The Importance of Spousal Education for the Self-Rated Health of Married Adults in the United States
Dustin Brown (),
Robert Hummer () and
Mark Hayward ()
Population Research and Policy Review, 2014, vol. 33, issue 1, 127-151
Education’s benefits for individuals’ health are well documented, but it is unclear whether health benefits also accrue from the education of others in important social relationships. We assess the extent to which individuals’ own education combines with their spouse’s education to influence self-rated health among married persons aged 25 and older in the United States (N = 337,846) with pooled data from the 1997–2010 National Health Interview Survey. Results from age- and gender-specific models revealed that own education and spouse’s education each share an inverse association with fair/poor self-rated health among married men and women. Controlling for spousal education substantially attenuated the association between individuals’ own education and fair/poor self-rated health and the reduction in this association was greater for married women than married men. The results also suggest that husbands’ education is more important for wives’ self-rated health than vice versa. Spousal education particularly was important for married women aged 45–64. Overall, the results imply that individuals’ own education and spousal education combine to influence self-rated health within marriage. The results highlight the importance of shared resources in marriage for producing health. Copyright Springer Science+Business Media Dordrecht 2014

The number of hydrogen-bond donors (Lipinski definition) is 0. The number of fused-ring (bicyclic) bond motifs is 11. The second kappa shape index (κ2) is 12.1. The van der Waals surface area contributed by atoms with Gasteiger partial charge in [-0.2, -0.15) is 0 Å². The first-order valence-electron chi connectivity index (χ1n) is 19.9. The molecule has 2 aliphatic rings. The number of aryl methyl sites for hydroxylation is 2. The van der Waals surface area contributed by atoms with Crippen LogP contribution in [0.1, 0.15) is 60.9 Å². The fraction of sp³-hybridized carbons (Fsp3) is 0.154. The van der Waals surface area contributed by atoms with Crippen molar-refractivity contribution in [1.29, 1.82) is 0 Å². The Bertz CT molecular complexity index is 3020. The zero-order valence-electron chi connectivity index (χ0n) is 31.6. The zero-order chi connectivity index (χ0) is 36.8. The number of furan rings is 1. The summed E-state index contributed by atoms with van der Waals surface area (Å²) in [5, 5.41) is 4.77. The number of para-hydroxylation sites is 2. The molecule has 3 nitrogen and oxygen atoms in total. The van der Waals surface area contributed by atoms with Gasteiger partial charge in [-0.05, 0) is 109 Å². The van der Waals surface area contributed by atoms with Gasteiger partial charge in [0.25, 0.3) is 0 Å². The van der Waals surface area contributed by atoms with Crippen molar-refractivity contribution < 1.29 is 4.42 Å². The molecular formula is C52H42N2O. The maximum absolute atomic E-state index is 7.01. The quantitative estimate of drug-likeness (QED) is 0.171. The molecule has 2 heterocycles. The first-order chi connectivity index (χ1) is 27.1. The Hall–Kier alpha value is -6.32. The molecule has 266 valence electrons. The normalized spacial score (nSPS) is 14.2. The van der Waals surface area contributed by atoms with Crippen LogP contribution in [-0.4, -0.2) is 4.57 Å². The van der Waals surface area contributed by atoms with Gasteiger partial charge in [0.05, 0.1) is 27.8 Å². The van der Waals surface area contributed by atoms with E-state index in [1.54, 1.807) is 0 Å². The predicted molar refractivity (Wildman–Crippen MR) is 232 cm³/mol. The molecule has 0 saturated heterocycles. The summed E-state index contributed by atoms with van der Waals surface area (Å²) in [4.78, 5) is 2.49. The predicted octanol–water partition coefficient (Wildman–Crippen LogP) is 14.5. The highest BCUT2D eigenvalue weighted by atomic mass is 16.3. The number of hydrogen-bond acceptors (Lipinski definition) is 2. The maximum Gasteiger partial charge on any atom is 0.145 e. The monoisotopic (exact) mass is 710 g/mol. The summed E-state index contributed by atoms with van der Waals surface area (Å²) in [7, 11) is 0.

Keywords: Education; Spousal education; Spouse; Marriage; Gender; Self-rated health (search for similar items in EconPapers)
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